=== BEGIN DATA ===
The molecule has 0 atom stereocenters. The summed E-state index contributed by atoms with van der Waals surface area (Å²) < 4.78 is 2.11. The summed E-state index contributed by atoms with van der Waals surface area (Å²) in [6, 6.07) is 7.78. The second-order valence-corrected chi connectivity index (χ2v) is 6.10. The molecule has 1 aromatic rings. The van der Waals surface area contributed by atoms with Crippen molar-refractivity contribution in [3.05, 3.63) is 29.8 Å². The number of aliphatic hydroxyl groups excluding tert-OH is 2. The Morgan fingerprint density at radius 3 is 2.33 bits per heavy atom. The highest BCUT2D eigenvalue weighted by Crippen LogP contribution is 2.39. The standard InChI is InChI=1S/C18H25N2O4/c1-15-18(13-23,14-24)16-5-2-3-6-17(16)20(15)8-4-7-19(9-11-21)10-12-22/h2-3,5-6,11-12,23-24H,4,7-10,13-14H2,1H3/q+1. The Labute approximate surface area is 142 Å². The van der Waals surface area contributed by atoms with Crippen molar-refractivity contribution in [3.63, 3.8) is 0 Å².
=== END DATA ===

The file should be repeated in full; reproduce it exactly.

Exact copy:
The molecule has 0 atom stereocenters. The summed E-state index contributed by atoms with van der Waals surface area (Å²) < 4.78 is 2.11. The summed E-state index contributed by atoms with van der Waals surface area (Å²) in [6, 6.07) is 7.78. The second-order valence-corrected chi connectivity index (χ2v) is 6.10. The molecule has 1 aromatic rings. The van der Waals surface area contributed by atoms with Crippen molar-refractivity contribution in [3.05, 3.63) is 29.8 Å². The number of aliphatic hydroxyl groups excluding tert-OH is 2. The Morgan fingerprint density at radius 3 is 2.33 bits per heavy atom. The highest BCUT2D eigenvalue weighted by Crippen LogP contribution is 2.39. The standard InChI is InChI=1S/C18H25N2O4/c1-15-18(13-23,14-24)16-5-2-3-6-17(16)20(15)8-4-7-19(9-11-21)10-12-22/h2-3,5-6,11-12,23-24H,4,7-10,13-14H2,1H3/q+1. The Labute approximate surface area is 142 Å². The van der Waals surface area contributed by atoms with Crippen molar-refractivity contribution in [3.63, 3.8) is 0 Å².